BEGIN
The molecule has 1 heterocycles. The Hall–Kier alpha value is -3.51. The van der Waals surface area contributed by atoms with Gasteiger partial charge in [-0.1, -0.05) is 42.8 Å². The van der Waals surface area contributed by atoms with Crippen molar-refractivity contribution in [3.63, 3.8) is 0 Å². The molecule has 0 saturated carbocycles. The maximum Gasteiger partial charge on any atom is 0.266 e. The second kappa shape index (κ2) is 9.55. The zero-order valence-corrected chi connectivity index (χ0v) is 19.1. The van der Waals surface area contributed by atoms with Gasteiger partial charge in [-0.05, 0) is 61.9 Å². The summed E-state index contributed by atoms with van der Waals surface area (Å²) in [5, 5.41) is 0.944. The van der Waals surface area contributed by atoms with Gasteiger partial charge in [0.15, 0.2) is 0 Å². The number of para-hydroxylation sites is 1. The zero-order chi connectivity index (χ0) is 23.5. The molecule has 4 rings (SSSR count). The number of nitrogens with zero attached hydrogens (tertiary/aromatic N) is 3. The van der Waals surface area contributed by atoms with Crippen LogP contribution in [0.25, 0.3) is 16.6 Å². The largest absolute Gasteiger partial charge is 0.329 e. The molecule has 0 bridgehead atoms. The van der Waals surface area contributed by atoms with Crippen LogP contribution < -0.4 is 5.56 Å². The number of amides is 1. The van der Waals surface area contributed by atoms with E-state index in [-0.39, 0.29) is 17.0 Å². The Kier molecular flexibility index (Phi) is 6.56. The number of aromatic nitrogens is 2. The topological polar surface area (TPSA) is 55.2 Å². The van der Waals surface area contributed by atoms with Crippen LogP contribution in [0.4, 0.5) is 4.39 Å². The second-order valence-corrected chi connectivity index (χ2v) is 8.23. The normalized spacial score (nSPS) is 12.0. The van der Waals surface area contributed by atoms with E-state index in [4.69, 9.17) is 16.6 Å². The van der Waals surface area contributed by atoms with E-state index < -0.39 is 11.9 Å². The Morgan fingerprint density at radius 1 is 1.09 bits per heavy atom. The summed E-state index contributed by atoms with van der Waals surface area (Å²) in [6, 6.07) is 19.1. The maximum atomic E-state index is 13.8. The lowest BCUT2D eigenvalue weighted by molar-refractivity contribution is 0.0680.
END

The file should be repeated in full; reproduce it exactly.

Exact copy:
The molecule has 1 heterocycles. The Hall–Kier alpha value is -3.51. The van der Waals surface area contributed by atoms with Gasteiger partial charge in [-0.1, -0.05) is 42.8 Å². The van der Waals surface area contributed by atoms with Crippen molar-refractivity contribution in [3.63, 3.8) is 0 Å². The molecule has 0 saturated carbocycles. The maximum Gasteiger partial charge on any atom is 0.266 e. The second kappa shape index (κ2) is 9.55. The zero-order valence-corrected chi connectivity index (χ0v) is 19.1. The van der Waals surface area contributed by atoms with Gasteiger partial charge in [-0.05, 0) is 61.9 Å². The summed E-state index contributed by atoms with van der Waals surface area (Å²) in [5, 5.41) is 0.944. The van der Waals surface area contributed by atoms with Gasteiger partial charge in [0.15, 0.2) is 0 Å². The number of para-hydroxylation sites is 1. The zero-order chi connectivity index (χ0) is 23.5. The molecule has 4 rings (SSSR count). The number of nitrogens with zero attached hydrogens (tertiary/aromatic N) is 3. The van der Waals surface area contributed by atoms with Crippen LogP contribution in [0.25, 0.3) is 16.6 Å². The largest absolute Gasteiger partial charge is 0.329 e. The molecule has 0 bridgehead atoms. The van der Waals surface area contributed by atoms with Crippen LogP contribution < -0.4 is 5.56 Å². The number of amides is 1. The van der Waals surface area contributed by atoms with E-state index in [-0.39, 0.29) is 17.0 Å². The Kier molecular flexibility index (Phi) is 6.56. The number of aromatic nitrogens is 2. The topological polar surface area (TPSA) is 55.2 Å². The van der Waals surface area contributed by atoms with Crippen LogP contribution in [0.4, 0.5) is 4.39 Å². The second-order valence-corrected chi connectivity index (χ2v) is 8.23. The normalized spacial score (nSPS) is 12.0. The van der Waals surface area contributed by atoms with E-state index in [4.69, 9.17) is 16.6 Å². The van der Waals surface area contributed by atoms with E-state index < -0.39 is 11.9 Å². The Morgan fingerprint density at radius 1 is 1.09 bits per heavy atom. The summed E-state index contributed by atoms with van der Waals surface area (Å²) in [6, 6.07) is 19.1. The maximum atomic E-state index is 13.8. The lowest BCUT2D eigenvalue weighted by molar-refractivity contribution is 0.0680.